Laura Downey and Chris Palumbo dove right into the subject on the occasion of raw-milk cheese day. As owners of both the Fairfield and Greenwich Cheese Companies, they know a thing or two about these rare, old-school cheeses first hand.
Their popular Cheese School courses have, like so many things, moved online. This topic tapped into their close relationship with farmstead cheese makers — the ones that make sought-after raw-milk products. They’ve visited many of these farmsteads to gain first-hand knowledge of the place and people behind the cheese.
There are a lot of misconceptions about raw-milk cheese. Cheese made with raw milk must be aged at least 60 days to ensure that any unhealthy bacteria are no longer active, making it safe. Those bacteria give the cheese additional flavor and complexity. If you’ve ever had Parmesan or Gruyère, you’ve had raw-milk cheese.
At Fairfield Cheese, on the afternoon of the online class, cheesemonger Alyssa prepared the cheeses for the tasting. While waiting, I eavesdropped on another monger helping a customer put together a cheese platter. As he recommended and described they debated the variety and mix of cheeses to be included. It was a mini lesson in fine cheese.
That evening, Laura began the seminar by discussing the uniqueness of raw-milk cheese. Raw milk has not been pasteurized, so it’s naturally alive with bacteria that sets the cheese apart. For the most part, raw-milk cheese is farmstead cheese — made on the farm where the milk is produced like an estate-bottle wine. It’s often a small family operation with a manageable herd of lovingly-cared-for animals. Some of the cheeses are seasonal, only made during the fresh-grass grazing season.
Six cheeses were included to show a broad range of styles. Manchego 1605 (the year of Don Quixote’s quest for adventure) is a rare example. Most Manchego is made from pasteurized milk, but there are still ten small farmstead producers using raw milk. The tasters appreciated the complex flavor, long finish, and creamy texture. “A good wine cheese,” Chris chimed in.
Since most of the cheeses were aged, I opened a 2017 Silver Spur Napa Cabernet from Jamieson Ranch Vineyards ($30). It’s the kind of full-bodied wine dark fruit notes, lightly toasted oak, and firm structure, that pairs well with aged cheese.
Pleasant Ridge Reserve from Dodgeville, WI is an example of the trend toward making farmstead raw-milk cheese in the U.S. Made only in summer, this rich, flavor-packed Alpine-style cheese is the most awarded cheese made in America. It was a favorite of the tasters.
We went on to taste a small-village Swiss Gruyère and a seldom-seen, two-year raw-milk cheddar from Shelburne Farms in Vermont.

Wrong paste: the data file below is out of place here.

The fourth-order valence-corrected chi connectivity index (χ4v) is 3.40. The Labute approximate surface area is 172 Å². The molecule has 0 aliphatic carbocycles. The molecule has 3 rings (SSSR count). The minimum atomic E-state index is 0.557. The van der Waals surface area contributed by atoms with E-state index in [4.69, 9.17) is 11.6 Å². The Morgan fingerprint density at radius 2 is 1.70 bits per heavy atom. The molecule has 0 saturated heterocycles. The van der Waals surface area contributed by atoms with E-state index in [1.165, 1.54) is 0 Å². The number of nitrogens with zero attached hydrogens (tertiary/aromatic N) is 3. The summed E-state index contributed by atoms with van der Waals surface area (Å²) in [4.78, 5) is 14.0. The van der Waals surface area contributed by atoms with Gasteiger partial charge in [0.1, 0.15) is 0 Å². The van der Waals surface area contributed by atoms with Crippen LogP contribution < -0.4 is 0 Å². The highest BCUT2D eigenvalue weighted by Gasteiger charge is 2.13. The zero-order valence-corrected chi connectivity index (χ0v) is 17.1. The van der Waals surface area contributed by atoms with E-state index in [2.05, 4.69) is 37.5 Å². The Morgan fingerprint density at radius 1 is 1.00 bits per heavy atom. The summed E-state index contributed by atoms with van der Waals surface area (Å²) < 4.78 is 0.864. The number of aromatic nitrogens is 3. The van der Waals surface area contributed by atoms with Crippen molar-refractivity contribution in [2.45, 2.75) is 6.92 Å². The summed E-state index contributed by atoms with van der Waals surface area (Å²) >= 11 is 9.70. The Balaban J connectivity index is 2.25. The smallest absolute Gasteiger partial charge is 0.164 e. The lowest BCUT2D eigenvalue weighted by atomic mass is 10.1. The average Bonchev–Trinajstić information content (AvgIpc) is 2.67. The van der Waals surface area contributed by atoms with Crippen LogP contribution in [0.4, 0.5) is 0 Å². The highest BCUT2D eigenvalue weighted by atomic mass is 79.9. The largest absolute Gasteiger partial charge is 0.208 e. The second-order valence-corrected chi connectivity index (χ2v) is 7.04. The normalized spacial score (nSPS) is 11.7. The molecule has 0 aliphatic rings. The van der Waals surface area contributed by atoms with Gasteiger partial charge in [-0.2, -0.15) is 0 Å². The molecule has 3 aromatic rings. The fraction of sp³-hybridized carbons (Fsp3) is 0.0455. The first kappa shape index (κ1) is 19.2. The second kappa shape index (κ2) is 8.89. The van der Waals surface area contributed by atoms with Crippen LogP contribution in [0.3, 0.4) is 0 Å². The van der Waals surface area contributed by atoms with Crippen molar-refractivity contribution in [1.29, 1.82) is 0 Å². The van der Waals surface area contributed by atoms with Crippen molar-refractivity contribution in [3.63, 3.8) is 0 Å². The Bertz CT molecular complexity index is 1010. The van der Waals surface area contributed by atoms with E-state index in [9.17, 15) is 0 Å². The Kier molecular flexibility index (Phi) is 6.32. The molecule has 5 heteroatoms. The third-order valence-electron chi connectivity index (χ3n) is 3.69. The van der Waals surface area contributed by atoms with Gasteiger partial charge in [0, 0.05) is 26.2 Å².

Grayson, from Meadow Creek Dairy in Virginia was the youngest cheese in the tasting. A washed-rind semi-soft cheese, it had a pleasing yellow color from the high butterfat milk of the farmstead’s Jersey cows. The aromatic cheese, only produced in summer and aged 60 days, was another tasters’ favorite.
The evening finished with Stichelton, the only version of the iconic English Stilton-style cheese made with raw milk today.
Chris and Laura have more online cheese school classes scheduled. Visit FairfieldCheese.com for topics and dates.
Some national cheese makers like the Point Reyes Farmstead Cheese Co. in California are putting on Zoom tastings too.
In an hour-long seminar two weeks ago, hospitality coordinator Nikki Gruss led us through the eight cheeses included in their Big Cheese mail order package ($140). Bold Original Blue, celebrating its 20th anniversary, is their most popular offering. Bay Blue is a milder, creamier French style.
While tasting the blues I learned about the magic pairing of blue cheese and dark chocolate. Give it a try.
Buttery, tangy, Toma, an Italian-style semi-hard cheese traditionally made on small farms in Italy, comes from Point Reyes in four styles: truffled, herbs de Provence, and Tomarashi as well as the original. The delicious Tomarashi is seasoned with Shichimi Togarashi, a Japanese spice blend containing nori, chili flakes, and ginger, along with toasted sesame, poppy and hemp seeds. Point Reyes cheeses are available locally at Whole Foods or on line at pointreyescheese.com
Point Reyes chef Jennifer Luttrell had our mouths watering with a few quick and easy cheese-based recipes. Her Italian-style frico was a simple mix of finely grated Tomarashi sprinkled on a sheet pan and baked until crisp. It could be broken into crackers or crumbled to top off a savory soup. She described her take on house-made pimento cheese along with their blue cheese and date dip, both part of the Big Cheese package.
The event wound up with Point Reyes white cheddar and aged gouda
My fellow Point Reyes tasters, ranging from Seattle to Maine and South Dakota to Texas savored the direct connection to the farm. Those of us on the raw-milk seminar got the inside scoop from knowledgeable, professional mongers. I’m hungry for more.
Frank Whitman can be reached at NotBreadAloneFW@gmail.com.